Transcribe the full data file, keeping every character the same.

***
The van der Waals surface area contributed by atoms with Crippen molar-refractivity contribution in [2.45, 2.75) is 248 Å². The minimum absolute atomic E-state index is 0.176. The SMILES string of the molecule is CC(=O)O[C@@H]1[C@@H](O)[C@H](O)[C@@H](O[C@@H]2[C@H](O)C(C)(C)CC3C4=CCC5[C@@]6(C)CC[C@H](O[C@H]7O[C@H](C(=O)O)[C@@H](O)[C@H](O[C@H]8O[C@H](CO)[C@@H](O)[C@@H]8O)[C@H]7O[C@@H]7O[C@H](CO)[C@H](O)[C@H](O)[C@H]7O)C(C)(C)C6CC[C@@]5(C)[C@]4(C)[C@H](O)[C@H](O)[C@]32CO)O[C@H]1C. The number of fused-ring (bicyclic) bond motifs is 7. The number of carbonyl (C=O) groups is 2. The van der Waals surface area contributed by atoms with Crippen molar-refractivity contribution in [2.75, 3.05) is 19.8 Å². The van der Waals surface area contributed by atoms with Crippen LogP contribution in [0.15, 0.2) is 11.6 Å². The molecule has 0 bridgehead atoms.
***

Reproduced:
The van der Waals surface area contributed by atoms with Crippen molar-refractivity contribution in [2.45, 2.75) is 248 Å². The minimum absolute atomic E-state index is 0.176. The SMILES string of the molecule is CC(=O)O[C@@H]1[C@@H](O)[C@H](O)[C@@H](O[C@@H]2[C@H](O)C(C)(C)CC3C4=CCC5[C@@]6(C)CC[C@H](O[C@H]7O[C@H](C(=O)O)[C@@H](O)[C@H](O[C@H]8O[C@H](CO)[C@@H](O)[C@@H]8O)[C@H]7O[C@@H]7O[C@H](CO)[C@H](O)[C@H](O)[C@H]7O)C(C)(C)C6CC[C@@]5(C)[C@]4(C)[C@H](O)[C@H](O)[C@]32CO)O[C@H]1C. The number of fused-ring (bicyclic) bond motifs is 7. The number of carbonyl (C=O) groups is 2. The van der Waals surface area contributed by atoms with Crippen molar-refractivity contribution in [2.75, 3.05) is 19.8 Å². The van der Waals surface area contributed by atoms with Crippen LogP contribution in [0.15, 0.2) is 11.6 Å². The molecule has 0 bridgehead atoms.